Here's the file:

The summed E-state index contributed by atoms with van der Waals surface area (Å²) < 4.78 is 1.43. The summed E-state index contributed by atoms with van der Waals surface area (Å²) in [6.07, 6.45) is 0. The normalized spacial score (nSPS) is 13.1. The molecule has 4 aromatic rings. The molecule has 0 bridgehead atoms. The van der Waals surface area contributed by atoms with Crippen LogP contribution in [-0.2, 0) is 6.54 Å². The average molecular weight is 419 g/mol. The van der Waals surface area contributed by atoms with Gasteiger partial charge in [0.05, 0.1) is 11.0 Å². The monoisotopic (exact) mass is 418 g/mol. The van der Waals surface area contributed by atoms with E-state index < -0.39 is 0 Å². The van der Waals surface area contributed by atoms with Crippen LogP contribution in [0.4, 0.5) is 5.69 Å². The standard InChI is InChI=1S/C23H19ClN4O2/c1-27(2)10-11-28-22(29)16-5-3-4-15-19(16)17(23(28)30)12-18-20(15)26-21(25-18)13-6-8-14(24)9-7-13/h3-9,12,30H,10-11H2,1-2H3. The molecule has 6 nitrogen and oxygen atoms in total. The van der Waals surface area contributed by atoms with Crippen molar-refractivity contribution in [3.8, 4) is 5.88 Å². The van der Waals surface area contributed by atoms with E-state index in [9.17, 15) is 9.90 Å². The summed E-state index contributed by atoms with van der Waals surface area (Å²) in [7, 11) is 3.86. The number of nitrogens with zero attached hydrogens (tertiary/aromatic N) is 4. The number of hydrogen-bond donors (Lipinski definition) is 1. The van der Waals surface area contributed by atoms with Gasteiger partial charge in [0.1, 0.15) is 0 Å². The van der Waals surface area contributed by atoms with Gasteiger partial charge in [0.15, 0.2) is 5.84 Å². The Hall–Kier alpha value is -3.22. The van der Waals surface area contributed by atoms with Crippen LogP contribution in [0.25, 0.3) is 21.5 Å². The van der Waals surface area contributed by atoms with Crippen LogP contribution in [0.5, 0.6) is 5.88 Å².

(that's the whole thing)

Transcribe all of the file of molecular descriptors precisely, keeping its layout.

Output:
The summed E-state index contributed by atoms with van der Waals surface area (Å²) < 4.78 is 1.43. The summed E-state index contributed by atoms with van der Waals surface area (Å²) in [6.07, 6.45) is 0. The normalized spacial score (nSPS) is 13.1. The molecule has 4 aromatic rings. The molecule has 0 bridgehead atoms. The van der Waals surface area contributed by atoms with Crippen LogP contribution in [-0.2, 0) is 6.54 Å². The average molecular weight is 419 g/mol. The van der Waals surface area contributed by atoms with Gasteiger partial charge in [0.05, 0.1) is 11.0 Å². The monoisotopic (exact) mass is 418 g/mol. The van der Waals surface area contributed by atoms with E-state index < -0.39 is 0 Å². The van der Waals surface area contributed by atoms with Crippen LogP contribution in [0.4, 0.5) is 5.69 Å². The standard InChI is InChI=1S/C23H19ClN4O2/c1-27(2)10-11-28-22(29)16-5-3-4-15-19(16)17(23(28)30)12-18-20(15)26-21(25-18)13-6-8-14(24)9-7-13/h3-9,12,30H,10-11H2,1-2H3. The molecule has 6 nitrogen and oxygen atoms in total. The van der Waals surface area contributed by atoms with Crippen molar-refractivity contribution in [3.8, 4) is 5.88 Å². The van der Waals surface area contributed by atoms with E-state index in [9.17, 15) is 9.90 Å². The summed E-state index contributed by atoms with van der Waals surface area (Å²) in [7, 11) is 3.86. The number of nitrogens with zero attached hydrogens (tertiary/aromatic N) is 4. The number of hydrogen-bond donors (Lipinski definition) is 1. The van der Waals surface area contributed by atoms with Gasteiger partial charge in [0.1, 0.15) is 0 Å². The van der Waals surface area contributed by atoms with Gasteiger partial charge in [0.15, 0.2) is 5.84 Å². The Hall–Kier alpha value is -3.22. The van der Waals surface area contributed by atoms with Crippen LogP contribution in [0.25, 0.3) is 21.5 Å². The van der Waals surface area contributed by atoms with Crippen LogP contribution in [0.5, 0.6) is 5.88 Å².